Amaranth read and studied the following plays in her Senior year: Humble Boy by Jones; Hamlet by Shakespeare; King Lear by Shakespeare; and Rosencrantz and Guildenstern Are Dead by Stoppard.

Amaranth read and studied the following novels her Senior year: On the Road by Kerouac; Disgrace by Coetzee; Crime and Punishment by Dostoevsky; Invisible Man by Ellison; A Portrait of the Artist as a Young Man by Joyce; Sula by Morrison; Austerlitz by Sebald; and To the Lighthouse by Woolf.

Andover had an arts museum on campus, the Addison Gallery of Arts. This art museum had one of the most important collections of American art. Addison Gallery had 8, photographs by such luminaries as Lewis Baltz, Walker Evans another Andover graduate , Robert Frank, and Eadweard Muybridge.

The Addison Gallery had more than 20, works in all media — painting, sculpture, photography, drawings, prints, and decorative arts — from the 18th century to the present.

Also on the Andover campus was the Peabody Institute of Archaeology founded in by Robert S. Peabody, an Andover graduate, Class of It contained more than , artifacts, photographs, and documents.

Chapter 16 Amaranth sat down beside the beautiful crocuses. I loved walking among the red rocks, through the canyons, along the rivers and streams.

One of my favorite hikes was Doe Mountain Trail. The trail was a slow and gradual ascent up to the top of a mesa where you could see Mescal Mountain, Courthouse Butte, Fay Canyon, and Bear Mountain.

Some days I would sit atop the mesa for several hours taking in all the beauty around me. I would see deer and rabbits. In time, I would feel I was a part of the red rocks and streams.

I had a backpack, and most often would bring a sandwich to eat, some green grapes, and always some water. I was alone often on top of the mesa, but at the same time, I was part of everything I saw and heard, so I never felt lonely.

Often I would bring a book to read. Sometimes I would take off my shoes and step into the creek. The water was ice-cold, of course, but I could feel the rushing water powering its way downstream. I wondered how the fish could keep from hitting the rocks in the creek. I felt, too, that the creek was alive, was having a wonderful time coursing through the red rocks.

The creek I had my feet in was alive too. She was thinking of her parents and how much they had loved each other. She had been, she thought, the recipient of their love, and, of course, she was. Now 32, Amaranth realized now that that love was still in her, and would always be.

That love she had received as a child, that love was the source of all her sensibilities and intuition. It was also the source of her poetry and her deep caring of others and all things living, of Earth itself and all the living creations on it.

No wonder she was so happy most of the time, and Ty — he was just a precious piece of her world of love. Bless him, she thought. She stood up then and spoke to the crocuses. Chapter 17 Ty was also a writer, but not of poetry. He wrote aphorisms. So when Amaranth saw sheets of paper with aphorisms on them lying on the computer desk, she knew they were his, so she picked them up, sat down on the blue sofa and read them.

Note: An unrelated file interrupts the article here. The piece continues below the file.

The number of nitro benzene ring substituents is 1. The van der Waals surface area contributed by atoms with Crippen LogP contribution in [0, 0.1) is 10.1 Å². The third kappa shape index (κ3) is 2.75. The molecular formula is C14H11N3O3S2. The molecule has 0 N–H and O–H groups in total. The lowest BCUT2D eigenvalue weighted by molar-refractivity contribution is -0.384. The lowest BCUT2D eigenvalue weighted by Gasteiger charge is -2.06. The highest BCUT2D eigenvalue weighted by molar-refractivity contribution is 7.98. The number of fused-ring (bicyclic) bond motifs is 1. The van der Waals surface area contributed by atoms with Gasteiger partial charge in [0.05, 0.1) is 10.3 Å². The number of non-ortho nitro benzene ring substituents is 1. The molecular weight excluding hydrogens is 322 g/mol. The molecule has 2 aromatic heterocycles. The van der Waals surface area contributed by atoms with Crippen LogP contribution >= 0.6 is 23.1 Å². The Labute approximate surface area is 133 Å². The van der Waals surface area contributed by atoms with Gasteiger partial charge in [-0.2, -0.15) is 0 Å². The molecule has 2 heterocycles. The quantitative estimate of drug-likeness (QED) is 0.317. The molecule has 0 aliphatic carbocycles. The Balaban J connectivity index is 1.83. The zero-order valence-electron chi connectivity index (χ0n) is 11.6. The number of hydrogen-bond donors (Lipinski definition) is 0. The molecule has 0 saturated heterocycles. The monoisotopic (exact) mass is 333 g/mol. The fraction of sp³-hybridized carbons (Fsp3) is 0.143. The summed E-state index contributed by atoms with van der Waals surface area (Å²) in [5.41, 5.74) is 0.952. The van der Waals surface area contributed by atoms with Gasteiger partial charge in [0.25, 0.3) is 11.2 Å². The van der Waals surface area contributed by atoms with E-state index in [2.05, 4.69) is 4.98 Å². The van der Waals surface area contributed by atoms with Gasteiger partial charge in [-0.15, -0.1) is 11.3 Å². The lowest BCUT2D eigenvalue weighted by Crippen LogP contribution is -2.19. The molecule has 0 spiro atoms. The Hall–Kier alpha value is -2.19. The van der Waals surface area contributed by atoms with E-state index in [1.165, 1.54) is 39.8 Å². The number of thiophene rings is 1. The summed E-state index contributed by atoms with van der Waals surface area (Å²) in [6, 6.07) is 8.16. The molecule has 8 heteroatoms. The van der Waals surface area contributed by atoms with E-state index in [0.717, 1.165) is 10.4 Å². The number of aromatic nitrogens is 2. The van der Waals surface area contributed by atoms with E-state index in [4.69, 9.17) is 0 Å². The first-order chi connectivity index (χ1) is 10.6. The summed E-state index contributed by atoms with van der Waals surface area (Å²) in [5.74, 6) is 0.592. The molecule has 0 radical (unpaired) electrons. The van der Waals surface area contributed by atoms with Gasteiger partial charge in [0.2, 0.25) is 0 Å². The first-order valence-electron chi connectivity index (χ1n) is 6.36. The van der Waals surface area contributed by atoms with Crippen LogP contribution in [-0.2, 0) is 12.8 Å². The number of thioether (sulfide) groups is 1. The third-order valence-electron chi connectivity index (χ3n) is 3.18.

We are more concerned with goods than goodness. May we be a servant to all others and masters of ourselves. Casinos abet gambling.

The mountain is deeper than it is high. In the finite, we are relative. In infinity, we are relatives. If you are going to err, err on the side of generosity. I knew a narrow-minded woman who did clerical work. She stereotyped. I open my heart so I may enter yours….

The poem is the sound, publication the echo. The sound is more important than the echo. Are you shocked to find out that I am human and therefore imperfect, or are you embarrassed to realize you are the same…?

One can only evoke it. The Second Coming will be the coming to the realization that each of us is sacred, that all things are divine.

The only thing our country really cycles well is pain. Take the high road. It is easier to find a publisher than to find your heart. To save Earth, you have to planet. Joy is hard for most people to enjoy. Out on a limbo… Bigotry is one of the worst forms of mental illness.

We used just to waste human lives. Now we turn lives into human waste. POPE FOR PRESIDENT: feed the poor, wash their feet, shelter them.

Labels are for ketchup bottles. All people live downstream. Gogh Van Lines The John F. Kennedy and Marilyn Monroe School of National, International, and Personal Affairs Edgar Allan Poet The new global politician: 1 I have a new agenda — humanity.

Danger has anger in it, and tragedy rage. The siren has become our national anthem. Do not confuse your pain with your worth. Anonymity vitiates worth.

There is still one more mega-merger to occur. Second, do no harm. Third, do no harm. There is a support group. Perception or projection? L ots O f V ital E nergy V oices O f T he E arth Statute of Lamentations Pills are our pillows.

The problem with the USA, Mexicans say, is that it has a borderline personality. He got a card. Might might, but will will. Be all you can be: Be yourself. All human beings are poets. I was charged with distributing the peace.

We reserve the right to be of service to anyone. An Archie Bunker mentality…. If you were truly my superior, you would sit beneath me.

All works are autobiographical. Knowledge sees that all are different. Wisdom sees that all are one. Every time you are true to yourself, you have written a poem.

By Zulabar